On the eve of the country’s 11th presidential elections, the leading candidates battle it out on the campaign trail and hope for a high turnout to make up for the legitimacy deficit the system suffered in 2009. By ATUL ANEJA

As on previous occasions, sparks have begun to fly ahead of the 11th Iranian presidential elections on June 14, signalling an engaging contest. The campaign period began on a controversial note when Iran’s Guardian Council, which vets the aspirants to the presidency and is known for its loyalty to the country’s Supreme Leader Ayatollah Ali Khamenei, barred the veteran politician, senior cleric and two-time President Ali Akbar Hashemi Rafsanjani from contesting. Esfandiar Rahim Mashaei, a protege of President Mahmoud Ahmadinejad, was also shut out from the fray.

Rafsanjani threw in the towel easily, but Mashaei decided on a low-intensity combat. Ahmadinejad took up Mashaei’s cause personally with Ayatollah Ali Khamenei, leading to speculation on a wider clash between the President and institutions loyal to the Ayatollah. Ahmadinejad also orchestrated his appeal to the Supreme Leader with studied deliberation. “I ask those who support me and Mr Mashaei to be patient because there will be no problem because of the presence of the Leader [of the Islamic Revolution, Ayatollah Ali Khamenei],” he said during an interaction with the media. He believed that “the issue will, God willing, be resolved”.

The President’s defiance of the Guardian Council opened the floodgates of speculation on whether Ahmadinejad had a Plan B in case Ayatollah Ali Khamenei rejected his plea. Ahmadinejad’s camp declared that it would pursue its cause only through available legal means, and Mashaei was careful to underscore that his protestation was within the ambit of law.

Mashaei’s office said it was justified in seeking Ahmadinejad’s intervention given the fact that the President was the “executor of the Constitution”. A statement issued on behalf of Mashaei said the presidential hopeful would use “the full legal capacity of the country” to persuade the Guardian Council to reverse its decision. It also urged Mashaei’s supporters to organise their activities “based on legal methods in order to dishearten the enemies of the Islamic Revolution and the Iranian nation”.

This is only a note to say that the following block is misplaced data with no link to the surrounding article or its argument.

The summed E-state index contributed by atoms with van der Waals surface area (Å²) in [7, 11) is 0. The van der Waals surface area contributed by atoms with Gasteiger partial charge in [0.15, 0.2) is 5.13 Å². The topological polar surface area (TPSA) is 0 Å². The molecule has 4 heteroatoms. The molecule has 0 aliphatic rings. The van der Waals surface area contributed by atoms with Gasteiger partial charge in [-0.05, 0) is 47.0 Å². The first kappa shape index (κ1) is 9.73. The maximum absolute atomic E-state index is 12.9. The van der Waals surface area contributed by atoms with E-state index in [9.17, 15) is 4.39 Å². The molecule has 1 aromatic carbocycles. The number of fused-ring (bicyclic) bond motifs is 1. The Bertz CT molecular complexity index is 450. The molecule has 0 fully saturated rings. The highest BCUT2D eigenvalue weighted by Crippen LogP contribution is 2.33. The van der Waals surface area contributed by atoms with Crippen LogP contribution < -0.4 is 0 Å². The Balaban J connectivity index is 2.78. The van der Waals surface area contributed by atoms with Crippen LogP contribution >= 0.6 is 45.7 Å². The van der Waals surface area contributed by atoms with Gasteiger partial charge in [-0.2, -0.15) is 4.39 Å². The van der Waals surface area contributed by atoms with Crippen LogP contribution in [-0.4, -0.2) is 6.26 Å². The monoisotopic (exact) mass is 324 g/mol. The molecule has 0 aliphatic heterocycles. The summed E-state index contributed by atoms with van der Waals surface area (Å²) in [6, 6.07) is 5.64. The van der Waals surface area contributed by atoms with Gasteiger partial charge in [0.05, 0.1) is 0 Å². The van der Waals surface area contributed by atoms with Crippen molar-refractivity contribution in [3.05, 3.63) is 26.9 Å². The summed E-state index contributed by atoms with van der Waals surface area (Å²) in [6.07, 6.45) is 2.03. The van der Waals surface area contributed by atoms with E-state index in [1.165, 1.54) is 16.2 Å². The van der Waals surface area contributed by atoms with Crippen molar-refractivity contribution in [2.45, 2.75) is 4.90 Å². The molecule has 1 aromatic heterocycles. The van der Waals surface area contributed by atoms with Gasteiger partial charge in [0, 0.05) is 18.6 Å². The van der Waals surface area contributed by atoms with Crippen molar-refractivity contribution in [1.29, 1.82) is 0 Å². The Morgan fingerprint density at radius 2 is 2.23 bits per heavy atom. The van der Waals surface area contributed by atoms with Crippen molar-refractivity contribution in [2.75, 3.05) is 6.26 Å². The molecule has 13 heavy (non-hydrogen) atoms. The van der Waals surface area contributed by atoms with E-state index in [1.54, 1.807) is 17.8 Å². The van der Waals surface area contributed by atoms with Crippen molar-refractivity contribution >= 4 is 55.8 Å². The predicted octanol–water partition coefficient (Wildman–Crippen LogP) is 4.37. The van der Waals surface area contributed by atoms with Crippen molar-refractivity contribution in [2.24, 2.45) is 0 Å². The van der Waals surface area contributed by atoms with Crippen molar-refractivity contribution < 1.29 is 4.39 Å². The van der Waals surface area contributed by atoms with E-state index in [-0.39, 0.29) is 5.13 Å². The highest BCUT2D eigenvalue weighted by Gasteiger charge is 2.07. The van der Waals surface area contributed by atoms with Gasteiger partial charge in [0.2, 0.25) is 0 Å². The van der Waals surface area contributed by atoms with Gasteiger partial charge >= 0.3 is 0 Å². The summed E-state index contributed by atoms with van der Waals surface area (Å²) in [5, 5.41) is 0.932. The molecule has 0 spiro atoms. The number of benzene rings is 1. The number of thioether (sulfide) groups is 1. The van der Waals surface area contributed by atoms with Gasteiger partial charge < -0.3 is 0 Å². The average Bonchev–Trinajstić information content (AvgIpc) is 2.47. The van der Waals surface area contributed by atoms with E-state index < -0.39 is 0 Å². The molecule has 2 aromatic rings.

While the controversy over the Guardian Council’s decision grabbed the headlines, there was significant activity behind the scenes to beef up the candidacy of Saeed Jalili, the head of Iran’s National Security Council, for the presidency. Jalili began his campaign on a solid footing as Kamran Baqeri Lankarani, another candidate, dropped out of the race and pledged his support to Jalili. The step is significant as Lankarani is a protege of Ayatollah Mesbah Yazdi, a hard-line and influential cleric who believes that Iran has strayed from the values of the 1979 revolution. Iran’s Principlist Perseverance Front had earlier chosen Lankarani as the frontrunner in the election.

Jalili, who was also Iran’s chief negotiator in the nuclear negotiations with the West, has projected himself as the ultimate defender of the revolution—his service to the cause of revolutionary Iran underscored by his active participation in the Karbala-5 offensive, one of the most decisive battles of the Iran-Iraq war, where he is said to have lost his lower right leg.

Jalili’s supporters have used social media to good effect to project him as a war hero, with pictures showing a bearded young man in uniform, confirming his battle-hardened credentials. His media campaigners have also paraded his piety and simplicity, as evidenced by the use of a self-driven small car, the KIA Pride. These images contrast, for instance, with the lavish lifestyle of Rafsanjani, who prefers luxurious travel in his shiny blue Mercedes.

Jalili was only 14 when the late Shah, Mohammad Reza Pahlavi, was toppled and he exudes confidence in Iran’s ability to triumph in the political tug of war with the United States. In an interview with The Christian Science Monitor, he emphasised that Iran was winning its strategic contest with the U.S., notwithstanding the crippling sanctions and concerted Western attempts to isolate Tehran.

On the campaign trail in the holy city of Qom, Jalili lauded Iran’s ability to produce, in the teeth of Western opposition, 20 per cent enriched uranium to manufacture nuclear medicine. He pointed out that Iran’s technological success had fundamentally changed the contours of the nuclear stand-off with the West. “Today, the nuclear equation has changed and the enemies want Iran to only halt 20 per cent uranium enrichment,” he said.